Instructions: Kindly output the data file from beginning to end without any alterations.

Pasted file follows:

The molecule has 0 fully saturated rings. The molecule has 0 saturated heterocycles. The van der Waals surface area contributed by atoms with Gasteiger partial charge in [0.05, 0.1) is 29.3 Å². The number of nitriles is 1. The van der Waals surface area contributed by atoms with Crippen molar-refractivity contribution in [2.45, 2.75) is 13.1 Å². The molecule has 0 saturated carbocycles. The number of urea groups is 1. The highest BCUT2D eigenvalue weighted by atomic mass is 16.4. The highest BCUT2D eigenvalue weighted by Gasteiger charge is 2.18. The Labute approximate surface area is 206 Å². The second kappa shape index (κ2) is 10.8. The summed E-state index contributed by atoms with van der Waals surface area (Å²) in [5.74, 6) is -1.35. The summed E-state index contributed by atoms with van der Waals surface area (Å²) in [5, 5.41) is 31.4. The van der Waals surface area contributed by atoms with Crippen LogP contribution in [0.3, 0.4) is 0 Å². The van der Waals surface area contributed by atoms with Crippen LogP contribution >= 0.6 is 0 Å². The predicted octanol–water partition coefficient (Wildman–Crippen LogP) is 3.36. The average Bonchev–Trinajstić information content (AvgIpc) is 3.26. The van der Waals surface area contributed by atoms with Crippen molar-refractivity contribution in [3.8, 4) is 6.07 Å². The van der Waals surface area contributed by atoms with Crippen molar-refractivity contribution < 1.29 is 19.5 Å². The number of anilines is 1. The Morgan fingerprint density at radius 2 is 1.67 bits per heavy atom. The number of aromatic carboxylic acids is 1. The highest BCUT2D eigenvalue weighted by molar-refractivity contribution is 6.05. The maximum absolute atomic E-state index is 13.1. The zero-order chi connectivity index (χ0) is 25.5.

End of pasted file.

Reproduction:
The molecule has 0 fully saturated rings. The molecule has 0 saturated heterocycles. The van der Waals surface area contributed by atoms with Gasteiger partial charge in [0.05, 0.1) is 29.3 Å². The number of nitriles is 1. The van der Waals surface area contributed by atoms with Crippen molar-refractivity contribution in [2.45, 2.75) is 13.1 Å². The molecule has 0 saturated carbocycles. The number of urea groups is 1. The highest BCUT2D eigenvalue weighted by atomic mass is 16.4. The highest BCUT2D eigenvalue weighted by Gasteiger charge is 2.18. The Labute approximate surface area is 206 Å². The second kappa shape index (κ2) is 10.8. The summed E-state index contributed by atoms with van der Waals surface area (Å²) in [5.74, 6) is -1.35. The summed E-state index contributed by atoms with van der Waals surface area (Å²) in [5, 5.41) is 31.4. The van der Waals surface area contributed by atoms with Crippen LogP contribution in [0.3, 0.4) is 0 Å². The van der Waals surface area contributed by atoms with Crippen LogP contribution >= 0.6 is 0 Å². The predicted octanol–water partition coefficient (Wildman–Crippen LogP) is 3.36. The average Bonchev–Trinajstić information content (AvgIpc) is 3.26. The van der Waals surface area contributed by atoms with Crippen molar-refractivity contribution in [3.8, 4) is 6.07 Å². The van der Waals surface area contributed by atoms with Crippen molar-refractivity contribution < 1.29 is 19.5 Å². The number of anilines is 1. The Morgan fingerprint density at radius 2 is 1.67 bits per heavy atom. The number of aromatic carboxylic acids is 1. The highest BCUT2D eigenvalue weighted by molar-refractivity contribution is 6.05. The maximum absolute atomic E-state index is 13.1. The zero-order chi connectivity index (χ0) is 25.5.